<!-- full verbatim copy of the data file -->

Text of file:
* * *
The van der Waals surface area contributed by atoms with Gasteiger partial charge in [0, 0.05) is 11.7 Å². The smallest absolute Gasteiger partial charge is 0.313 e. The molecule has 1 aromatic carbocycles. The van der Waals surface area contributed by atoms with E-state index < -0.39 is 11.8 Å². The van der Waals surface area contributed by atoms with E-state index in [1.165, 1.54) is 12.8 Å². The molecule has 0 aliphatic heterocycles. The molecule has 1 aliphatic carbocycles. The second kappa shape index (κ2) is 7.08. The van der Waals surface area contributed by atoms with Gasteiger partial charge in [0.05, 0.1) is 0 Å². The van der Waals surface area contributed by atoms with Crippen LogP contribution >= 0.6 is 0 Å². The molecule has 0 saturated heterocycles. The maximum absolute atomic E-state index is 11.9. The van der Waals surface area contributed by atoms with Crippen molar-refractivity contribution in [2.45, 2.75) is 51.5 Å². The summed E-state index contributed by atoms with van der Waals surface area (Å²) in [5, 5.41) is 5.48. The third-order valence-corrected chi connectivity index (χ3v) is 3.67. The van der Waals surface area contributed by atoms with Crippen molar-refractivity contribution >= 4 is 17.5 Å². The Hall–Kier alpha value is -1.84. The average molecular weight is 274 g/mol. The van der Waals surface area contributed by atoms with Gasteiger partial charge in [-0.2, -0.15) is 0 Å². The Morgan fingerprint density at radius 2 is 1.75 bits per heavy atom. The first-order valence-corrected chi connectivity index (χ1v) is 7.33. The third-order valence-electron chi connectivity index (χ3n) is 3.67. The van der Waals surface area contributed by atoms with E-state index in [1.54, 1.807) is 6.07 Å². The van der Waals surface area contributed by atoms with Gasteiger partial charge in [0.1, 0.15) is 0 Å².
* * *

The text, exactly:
The van der Waals surface area contributed by atoms with Gasteiger partial charge in [0, 0.05) is 11.7 Å². The smallest absolute Gasteiger partial charge is 0.313 e. The molecule has 1 aromatic carbocycles. The van der Waals surface area contributed by atoms with E-state index < -0.39 is 11.8 Å². The van der Waals surface area contributed by atoms with E-state index in [1.165, 1.54) is 12.8 Å². The molecule has 0 aliphatic heterocycles. The molecule has 1 aliphatic carbocycles. The second kappa shape index (κ2) is 7.08. The van der Waals surface area contributed by atoms with Gasteiger partial charge in [0.05, 0.1) is 0 Å². The van der Waals surface area contributed by atoms with Crippen LogP contribution >= 0.6 is 0 Å². The molecule has 0 saturated heterocycles. The maximum absolute atomic E-state index is 11.9. The van der Waals surface area contributed by atoms with Crippen molar-refractivity contribution in [2.45, 2.75) is 51.5 Å². The summed E-state index contributed by atoms with van der Waals surface area (Å²) in [5, 5.41) is 5.48. The third-order valence-corrected chi connectivity index (χ3v) is 3.67. The van der Waals surface area contributed by atoms with Crippen molar-refractivity contribution >= 4 is 17.5 Å². The Hall–Kier alpha value is -1.84. The average molecular weight is 274 g/mol. The van der Waals surface area contributed by atoms with Gasteiger partial charge in [-0.2, -0.15) is 0 Å². The Morgan fingerprint density at radius 2 is 1.75 bits per heavy atom. The first-order valence-corrected chi connectivity index (χ1v) is 7.33. The third-order valence-electron chi connectivity index (χ3n) is 3.67. The van der Waals surface area contributed by atoms with E-state index in [1.54, 1.807) is 6.07 Å². The van der Waals surface area contributed by atoms with Gasteiger partial charge in [0.1, 0.15) is 0 Å².